By TARA LYNN JOHNSON
For 21st Century Media
Religious art and other beautiful expressions of faith are the focus of the annual Sacred Arts Festival at Glencairn Museum.
During the event on April 27, visitors will see a traditional sand mandala (an ancient art form used in Buddhism in which a drawing is made in sand and used as meditation and as part of a rite), as well as demonstrators making art with ink, glass, stone and paint. Demonstrators include a glassblower, henna artist, stained glass painter, mosaic artist, manuscript illuminator, and stone carver.
Carol Stirton-Broad, of Elkins Park, is a mosaic artist and has participated in the festival before. She’s excited to return this year.
“I love the environment,” she said. “Bryn Athyn is an arts and crafts Mecca.”
Stirton-Broad, who holds a Bachelor of Fine Arts degree in ceramics from the Tyler School of Art, has also trained at the Orsoni Foundry in Venice, Italy, and other schools in Italy, Scotland and New York City. She’s a founding member and served as vice president and executive board member of the Mosaic Society of Philadelphia and is a member of the Society of American Mosaic Artists.
Stirton-Broad will be demonstrating the Byzantine type of mosaic using smalti, a handmade Italian glass. She usually uses a large “pancake” of glass to cut into cubes, or she’ll use slabs of marble. Making the pieces is a skill.
“In the beginning, you hit your thumbs a few times, then through avoidance therapy, you don’t do that anymore,” she said. “It’s a rhythm if you do it for a while. It’s almost contemplative.”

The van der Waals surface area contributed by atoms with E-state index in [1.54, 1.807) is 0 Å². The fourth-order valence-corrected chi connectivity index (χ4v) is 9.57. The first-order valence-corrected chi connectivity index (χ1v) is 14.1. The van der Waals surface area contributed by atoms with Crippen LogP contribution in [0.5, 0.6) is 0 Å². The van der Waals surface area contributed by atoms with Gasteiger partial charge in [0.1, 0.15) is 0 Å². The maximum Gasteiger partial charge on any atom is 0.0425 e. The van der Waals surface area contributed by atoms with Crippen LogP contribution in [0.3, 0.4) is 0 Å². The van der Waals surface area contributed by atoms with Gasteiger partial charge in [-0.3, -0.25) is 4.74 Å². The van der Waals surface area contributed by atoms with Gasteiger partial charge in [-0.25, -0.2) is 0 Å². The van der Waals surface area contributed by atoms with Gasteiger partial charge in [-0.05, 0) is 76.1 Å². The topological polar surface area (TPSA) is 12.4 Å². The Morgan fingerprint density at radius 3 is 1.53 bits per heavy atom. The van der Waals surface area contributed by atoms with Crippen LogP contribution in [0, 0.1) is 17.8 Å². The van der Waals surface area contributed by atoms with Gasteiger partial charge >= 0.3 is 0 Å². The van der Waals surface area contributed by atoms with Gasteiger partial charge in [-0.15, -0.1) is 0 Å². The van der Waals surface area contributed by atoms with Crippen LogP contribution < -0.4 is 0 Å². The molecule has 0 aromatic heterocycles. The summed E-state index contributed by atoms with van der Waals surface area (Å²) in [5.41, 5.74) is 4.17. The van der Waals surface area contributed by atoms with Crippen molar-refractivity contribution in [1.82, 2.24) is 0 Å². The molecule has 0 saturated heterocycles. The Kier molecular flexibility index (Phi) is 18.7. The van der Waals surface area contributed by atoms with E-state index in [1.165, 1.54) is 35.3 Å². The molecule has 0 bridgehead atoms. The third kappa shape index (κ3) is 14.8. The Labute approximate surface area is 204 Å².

Italian materials are her favorite because they’re classic.
“It’s the original,” she said.
Some smalti is made in Mexico and in China, but most of those recipes are built on what the Italians did, she said.
In Greek and Roman history, mosaics of mythological heroes and secular subjects were created. In the Byzantine era, the focus was more religious, so that’s why she’s demonstrating pieces from that period at the festival. Her personal work is more modern and contemporary, but at Glencairn, she’ll be creating the head of Medusa.
She enjoys teaching (she’s an instructor at several local art organizations and in her home studio) and being a part of the thousands of years of history for her art medium.
“If you don’t share it, it dies,” she said. “I’m honored to pass it to the next generation of artists who are going to continue.”
She said once people understand how mosaics are made and how beautiful they are, they notice them more — they’re all around us.
“It’s not just seeing what was made but understanding how things were made. It’s fascinating,” she said. “You get involved when you see people do it. You can’t understand what you’re looking at until you see how it was made.”
She’s always been fascinated by mosaics herself because “of the way they reflected and absorbed light. I’ve always been interested in what light did.”
And being an artist provides “a way of expressing things that you can’t always express verbally,” she said, “I think working with my hands and making art makes me feel centered and complete.”
Stirton-Broad said that the festival is for everyone, but especially those who are “open and receptive to craft and beauty and the idea of finding a way to express spirituality through the work of the hands.”
IF YOU GO
WHAT: Sacred Arts Festival
WHERE: Glencairn Museum, 1001 Cathedral Road, Bryn Athyn.
WHEN: 1 to 5 p.m. Sunday, April 27.
ADMISSION: $10 adults; students/seniors $8; children 3 and younger free.
INFO.:Visit www.glencairnmuseum.org or call (267) 502-2600.
CONNECT: On Twitter @GlencairnMuseum